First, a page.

The University of North Carolina, Chapel Hill, in partnership with the Blue Ridge Road Corridor Work Group and Project Advisory Board, conducted a health impact assessment (HIA) to inform decisions affecting the small area plan in the 32-mile Blue Ridge Road Corridor (BRRC) in Raleigh, NC. Raleigh is among the 10 fastest-growing national urban centers and the Blue Ridge Road hosts major commercial, industrial, and institutional land uses, but pedestrian and bicycle connectivity among BRRC facilities and from neighboring residential areas is poor. Although the BRRC records the state’s highest pedestrian traffic counts, the availability of sidewalks and public transit is among the sparsest in North Carolina.
The HIA provided evidence on how population health would likely be affected by adding sidewalks and bicycle paths.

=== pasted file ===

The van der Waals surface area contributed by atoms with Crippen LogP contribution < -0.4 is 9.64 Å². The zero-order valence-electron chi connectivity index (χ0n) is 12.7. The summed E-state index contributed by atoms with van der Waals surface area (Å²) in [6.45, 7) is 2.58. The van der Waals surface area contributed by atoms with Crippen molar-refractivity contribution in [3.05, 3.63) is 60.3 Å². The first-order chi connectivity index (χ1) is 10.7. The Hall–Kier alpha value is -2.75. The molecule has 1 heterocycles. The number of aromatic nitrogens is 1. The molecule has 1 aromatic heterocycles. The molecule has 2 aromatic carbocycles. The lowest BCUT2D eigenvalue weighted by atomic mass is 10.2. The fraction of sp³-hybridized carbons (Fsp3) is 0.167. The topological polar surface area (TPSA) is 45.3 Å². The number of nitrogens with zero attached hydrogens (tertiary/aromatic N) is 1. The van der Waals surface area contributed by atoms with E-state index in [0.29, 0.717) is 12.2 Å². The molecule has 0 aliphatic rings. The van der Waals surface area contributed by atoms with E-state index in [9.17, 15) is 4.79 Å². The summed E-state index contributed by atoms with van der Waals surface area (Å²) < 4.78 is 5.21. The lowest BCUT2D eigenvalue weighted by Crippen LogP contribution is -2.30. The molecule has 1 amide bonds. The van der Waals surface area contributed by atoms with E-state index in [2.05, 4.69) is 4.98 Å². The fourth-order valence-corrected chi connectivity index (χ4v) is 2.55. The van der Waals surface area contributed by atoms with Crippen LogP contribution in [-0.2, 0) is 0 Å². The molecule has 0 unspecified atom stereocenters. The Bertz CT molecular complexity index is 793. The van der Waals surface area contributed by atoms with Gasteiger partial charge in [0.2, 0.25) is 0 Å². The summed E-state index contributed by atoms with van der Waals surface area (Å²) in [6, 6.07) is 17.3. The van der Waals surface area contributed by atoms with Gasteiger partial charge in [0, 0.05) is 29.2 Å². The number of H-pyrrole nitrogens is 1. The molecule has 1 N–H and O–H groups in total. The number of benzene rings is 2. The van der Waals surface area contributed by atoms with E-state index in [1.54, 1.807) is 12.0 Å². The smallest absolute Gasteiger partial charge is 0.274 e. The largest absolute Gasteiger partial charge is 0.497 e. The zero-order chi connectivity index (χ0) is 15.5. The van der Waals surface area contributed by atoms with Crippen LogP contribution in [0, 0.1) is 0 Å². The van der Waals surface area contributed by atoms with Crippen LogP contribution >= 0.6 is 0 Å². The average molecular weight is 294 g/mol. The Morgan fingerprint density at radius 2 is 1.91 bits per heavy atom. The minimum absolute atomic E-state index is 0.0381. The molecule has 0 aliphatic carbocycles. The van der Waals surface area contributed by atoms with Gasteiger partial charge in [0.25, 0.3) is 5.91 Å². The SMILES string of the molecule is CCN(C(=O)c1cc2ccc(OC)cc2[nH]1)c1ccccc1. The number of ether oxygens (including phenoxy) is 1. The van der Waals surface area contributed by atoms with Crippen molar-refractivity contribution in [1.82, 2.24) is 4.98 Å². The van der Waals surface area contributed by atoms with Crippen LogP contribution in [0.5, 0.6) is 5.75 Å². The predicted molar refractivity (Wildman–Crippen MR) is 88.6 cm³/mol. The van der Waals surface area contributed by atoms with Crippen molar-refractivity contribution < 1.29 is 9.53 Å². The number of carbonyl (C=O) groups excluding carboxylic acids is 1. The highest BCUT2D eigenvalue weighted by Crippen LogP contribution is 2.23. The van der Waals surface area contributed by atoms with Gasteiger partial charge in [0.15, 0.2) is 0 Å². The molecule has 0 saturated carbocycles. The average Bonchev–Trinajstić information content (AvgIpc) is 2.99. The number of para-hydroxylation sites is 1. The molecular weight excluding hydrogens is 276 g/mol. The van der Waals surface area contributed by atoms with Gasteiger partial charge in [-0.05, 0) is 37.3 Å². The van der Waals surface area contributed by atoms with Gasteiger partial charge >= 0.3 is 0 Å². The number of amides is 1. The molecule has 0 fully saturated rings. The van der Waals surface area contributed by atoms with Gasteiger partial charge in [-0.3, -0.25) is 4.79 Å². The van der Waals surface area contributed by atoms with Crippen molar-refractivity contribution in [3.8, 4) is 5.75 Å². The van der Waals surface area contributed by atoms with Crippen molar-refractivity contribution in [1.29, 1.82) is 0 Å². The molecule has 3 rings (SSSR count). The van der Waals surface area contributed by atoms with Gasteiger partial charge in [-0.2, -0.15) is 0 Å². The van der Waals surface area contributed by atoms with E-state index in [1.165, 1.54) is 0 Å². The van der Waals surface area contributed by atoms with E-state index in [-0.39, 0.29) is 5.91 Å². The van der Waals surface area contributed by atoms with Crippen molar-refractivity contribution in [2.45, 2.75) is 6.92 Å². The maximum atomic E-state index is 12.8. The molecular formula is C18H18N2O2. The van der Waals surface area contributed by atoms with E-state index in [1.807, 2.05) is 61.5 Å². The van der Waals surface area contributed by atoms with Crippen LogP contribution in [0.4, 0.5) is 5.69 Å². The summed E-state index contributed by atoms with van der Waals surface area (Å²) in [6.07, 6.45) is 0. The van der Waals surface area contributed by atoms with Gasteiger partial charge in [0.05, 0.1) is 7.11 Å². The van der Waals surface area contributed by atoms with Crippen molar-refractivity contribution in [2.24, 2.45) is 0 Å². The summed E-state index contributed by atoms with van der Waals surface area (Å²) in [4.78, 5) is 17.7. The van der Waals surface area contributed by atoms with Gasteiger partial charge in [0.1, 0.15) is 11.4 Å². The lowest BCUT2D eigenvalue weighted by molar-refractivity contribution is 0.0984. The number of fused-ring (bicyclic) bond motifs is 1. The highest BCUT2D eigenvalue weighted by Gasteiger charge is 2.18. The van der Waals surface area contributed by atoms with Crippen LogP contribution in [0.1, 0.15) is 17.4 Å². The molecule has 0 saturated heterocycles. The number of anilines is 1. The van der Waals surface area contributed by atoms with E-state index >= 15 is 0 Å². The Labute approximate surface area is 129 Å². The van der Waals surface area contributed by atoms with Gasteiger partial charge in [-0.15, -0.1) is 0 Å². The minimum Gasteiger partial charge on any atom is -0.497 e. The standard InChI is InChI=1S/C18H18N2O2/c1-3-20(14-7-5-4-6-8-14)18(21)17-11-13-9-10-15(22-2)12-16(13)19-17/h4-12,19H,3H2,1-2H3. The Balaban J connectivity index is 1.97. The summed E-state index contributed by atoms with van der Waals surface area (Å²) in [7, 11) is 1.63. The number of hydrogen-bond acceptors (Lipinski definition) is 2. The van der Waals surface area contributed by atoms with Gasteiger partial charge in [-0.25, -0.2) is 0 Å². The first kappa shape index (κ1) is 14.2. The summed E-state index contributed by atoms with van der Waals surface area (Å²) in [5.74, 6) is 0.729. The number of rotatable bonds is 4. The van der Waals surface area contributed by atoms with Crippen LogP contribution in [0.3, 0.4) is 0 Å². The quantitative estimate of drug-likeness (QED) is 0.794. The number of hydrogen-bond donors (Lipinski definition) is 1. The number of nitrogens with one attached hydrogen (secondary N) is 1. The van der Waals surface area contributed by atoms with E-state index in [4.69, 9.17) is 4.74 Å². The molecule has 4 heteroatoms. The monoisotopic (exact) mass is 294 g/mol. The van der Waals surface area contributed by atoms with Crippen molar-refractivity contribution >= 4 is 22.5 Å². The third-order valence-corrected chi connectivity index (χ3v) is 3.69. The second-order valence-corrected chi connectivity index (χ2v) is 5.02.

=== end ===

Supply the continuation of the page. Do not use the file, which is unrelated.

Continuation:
The HIA helped to galvanize public support for adding sidewalks and bicycle paths to the corridor design work. The HIA recommendation that the potential for economic return should be considered for improvements that promote health was incorporated into the North Carolina Department of Transportation Statewide Pedestrian and Bicycle Plan. The HIA also highlighted opportunities for cross-sector collaboration and spurred the creation of a Population Health Task Force by the Wake County Board of Commissioners, with the goal of incorporating health considerations into all policies. As of November 2016, the Small Area Plan was still in progress, but construction of some of the infrastructure it recommends—including a new bike path—was underway.